19 February 2008
Hannah Strange, Times Online
He battled the Vietcong but now John McCain has apparently come a-cropper against the Swedes.
The Republican candidate, who had already been banned by John Mellencamp, the American rocker, from using his hits 'Our Country' and 'Pink Houses', found out that he has few fans in Scandinavia when he tried to adopt Abba's "Take a chance on me" as his campaign song. After running into difficulties with the Swedish supergroup, McCain lamented to reporters on board his plane that it wasn't as easy to play the song as he thought.
“It gets expensive in a big hurry and if you’re not careful you can alienate some Swedes,” he joked.“If word gets out to Stockholm that we’re using Abba music, then there’ll be a
worsening in U.S.-Swedish relations.”
He'll just have to pray that the conservative wing of the Republican party doesn't similarly reject his advances...
But McCain's not the only candidate whose choices of campaign song have proved problematic:
Hillary Clinton held an online contest to choose her anthem - and proved that the democratic system has its failings when she got landed with the schmaltzy Celine Dion ballad "You and I". After a thorough panning - the Huffington Post declared it the worst campaign theme song - she ditched the Canadian songstress' tune for Big Head Todd and the Monsters' "Blue Sky".
Barack Obama likes to play DJ at his campaign events and reportedly flicks through his iPod for his favourite Stevie Wonder or Aretha Franklin tune before handing it to a junior staffer to play. But his micromanagement failed to prevent a rather unfortunate gaffe at his New Hampshire primary night rally when, convinced by the polls he was headed for victory, he cued up Stevie Wonder's "Signed, sealed, delivered." And we all know the rest.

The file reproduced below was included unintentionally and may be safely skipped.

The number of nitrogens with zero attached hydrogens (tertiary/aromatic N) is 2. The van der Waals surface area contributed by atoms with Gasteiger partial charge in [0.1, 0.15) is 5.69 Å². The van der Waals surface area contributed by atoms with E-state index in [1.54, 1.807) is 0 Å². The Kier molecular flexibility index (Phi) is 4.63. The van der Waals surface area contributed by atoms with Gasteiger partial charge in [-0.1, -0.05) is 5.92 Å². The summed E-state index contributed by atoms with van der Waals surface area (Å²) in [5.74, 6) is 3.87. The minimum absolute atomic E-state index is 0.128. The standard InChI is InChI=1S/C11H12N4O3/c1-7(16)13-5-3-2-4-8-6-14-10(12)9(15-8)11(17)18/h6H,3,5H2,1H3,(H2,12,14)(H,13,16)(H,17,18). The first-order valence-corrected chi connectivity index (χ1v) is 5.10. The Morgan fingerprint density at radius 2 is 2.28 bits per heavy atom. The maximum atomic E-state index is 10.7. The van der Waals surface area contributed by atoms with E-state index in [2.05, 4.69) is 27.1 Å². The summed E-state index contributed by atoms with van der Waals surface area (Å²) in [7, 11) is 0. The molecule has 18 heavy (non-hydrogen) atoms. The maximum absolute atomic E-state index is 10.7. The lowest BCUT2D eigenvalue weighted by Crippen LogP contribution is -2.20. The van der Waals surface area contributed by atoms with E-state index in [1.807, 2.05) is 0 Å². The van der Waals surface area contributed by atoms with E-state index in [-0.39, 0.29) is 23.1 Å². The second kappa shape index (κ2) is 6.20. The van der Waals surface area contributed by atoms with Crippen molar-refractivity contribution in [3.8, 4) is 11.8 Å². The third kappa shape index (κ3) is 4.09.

(Obama's also picked a few unofficial campaign songs along the way: the surprise YouTube hit "I got a crush on Obama" by Obama Girl - including the catchy line "I saw you float onto the floor at the Democratic Convention 2004, I never wanted you more" - and Will.i.am's slightly more intellectual effort "Yes We Can".)
Mike Huckabee got a public dressing-down from Tom Scholtz of rock band Boston after he played their hit "More than a feeling" at campaign events. Scholtz left no one in any doubt of his feelings about Huckabee, who, he said was "the polar opposite of most everything Boston stands for." Adding that he was supporting Barack Obama, Scholtz complained: "By using my song, and my band's name Boston, you have taken something of mine and used it to promote ideas to which I am opposed. In other words, I think I've been ripped off, dude!"